New York, July 30, 2009--After more than a month of detention, several journalists may face trial beginning on Saturday on charges of "sending pictures to enemy media." Three documentary filmmakers were arrested today, bringing the total of journalists currently held in Iranian jails to 42, the highest count in the world.
The journalists are expected to be among 20 unnamed defendants tried on an array of charges, according to a government statement posted by the semi-official Fars News agency. All were arrested in the aftermath of the disputed June 12 presidential elections.
The official Iranian News Agency (IRNA) reported on Wednesday that photographers Majid Saeedi and Satyar Emami confessed to taking pictures and sending them to "enemy [news] agencies." Few details are available about Emami, who was arrested on July 9. Security forces arrested Saeedi, a photographer for several local newspapers and the global photo agency Getty Images, on July 10. Getty has more than 300 photographers working around the world and has offices in Gaza, Islamabad, London, Tokyo, and Iraq, among other countries.
"Majid Saeedi is a well-regarded photojournalist who was simply recording the reality he observed and distributing his photos through a global news agency recognized for its nonpartisan coverage of world events," said CPJ Executive Director Joel Simon. "We are gravely concerned that Saeedi, Satyar Emami, and the many other journalists in jail could be put on trial merely for doing their jobs."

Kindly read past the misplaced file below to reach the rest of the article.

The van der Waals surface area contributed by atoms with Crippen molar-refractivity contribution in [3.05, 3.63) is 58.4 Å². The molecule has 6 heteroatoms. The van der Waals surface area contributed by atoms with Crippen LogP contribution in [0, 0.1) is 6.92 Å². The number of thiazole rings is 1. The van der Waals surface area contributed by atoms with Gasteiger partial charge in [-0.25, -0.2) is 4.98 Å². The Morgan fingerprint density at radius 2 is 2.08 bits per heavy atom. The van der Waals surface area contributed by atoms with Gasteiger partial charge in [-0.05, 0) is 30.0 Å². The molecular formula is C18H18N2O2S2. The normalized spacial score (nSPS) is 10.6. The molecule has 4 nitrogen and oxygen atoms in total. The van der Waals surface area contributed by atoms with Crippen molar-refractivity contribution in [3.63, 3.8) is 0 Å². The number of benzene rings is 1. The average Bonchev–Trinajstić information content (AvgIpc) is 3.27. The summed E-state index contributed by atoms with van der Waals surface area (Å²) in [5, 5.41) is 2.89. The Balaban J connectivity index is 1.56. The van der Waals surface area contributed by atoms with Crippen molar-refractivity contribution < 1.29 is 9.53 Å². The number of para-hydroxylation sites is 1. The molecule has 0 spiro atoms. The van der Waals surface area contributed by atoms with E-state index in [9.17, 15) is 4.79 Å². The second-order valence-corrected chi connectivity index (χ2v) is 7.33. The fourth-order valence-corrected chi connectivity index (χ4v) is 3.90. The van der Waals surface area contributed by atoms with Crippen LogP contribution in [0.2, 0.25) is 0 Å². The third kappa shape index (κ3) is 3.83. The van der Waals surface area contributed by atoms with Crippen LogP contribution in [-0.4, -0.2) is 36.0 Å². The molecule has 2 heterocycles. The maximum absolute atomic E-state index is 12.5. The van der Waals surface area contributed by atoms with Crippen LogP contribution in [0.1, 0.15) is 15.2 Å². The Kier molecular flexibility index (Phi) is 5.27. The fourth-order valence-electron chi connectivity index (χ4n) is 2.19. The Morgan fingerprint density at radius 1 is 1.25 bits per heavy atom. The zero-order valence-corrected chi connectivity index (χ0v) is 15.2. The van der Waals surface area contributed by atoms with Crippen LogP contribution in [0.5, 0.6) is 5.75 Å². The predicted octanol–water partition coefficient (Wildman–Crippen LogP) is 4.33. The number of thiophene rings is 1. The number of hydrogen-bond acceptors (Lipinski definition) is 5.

A slideshow of Saeedi's images from Iran can be seen here.
On June 30, Fars News agency posted an 11-page "confession" from detained Newsweek reporter Maziar Bahari in which he allegedly said he participated in "promoting a color revolution." Bahari was arrested on June 21 in Tehran. More than 100 journalists representing 47 countries have sent a petition to the Iranian authorities calling for Bahari's release.
In another development, police arrested at least three documentary filmmakers today when thousands of people gathered at Behesht-e-Zahra cemetery to commemorate the killing of Neda Agha-Soltan, a protester shot in the aftermath of the disputed June 12 election, according to international news reports. Police detained filmmakers Jafar Panahi, Mahnaz Mohammadi, and Rookhsare Ghaem Ghami, according to multiple news reports. The BBC Persian service reported that police also arrested Panahi's wife and child, whose age was not mentioned.
Earlier this week, Korosh Javan, a freelance photographer, was released, CPJ has learned today. Javan was arrested on July 9. On Tuesday, authorities released on bail Shadi Sadr, a journalist, lawyer, and activist, who was arrested on July 17. Sadr is an editor for the Women in Iran, the Web site for a local women's rights group.
Iran has confirmed that it is holding 150 people arrested after the election, according to the U.K.'s Guardian newspaper. Other sources cite higher numbers. At least 36 journalists arrested since the crackdown are currently in jail. An additional six journalists were already imprisoned prior to the elections.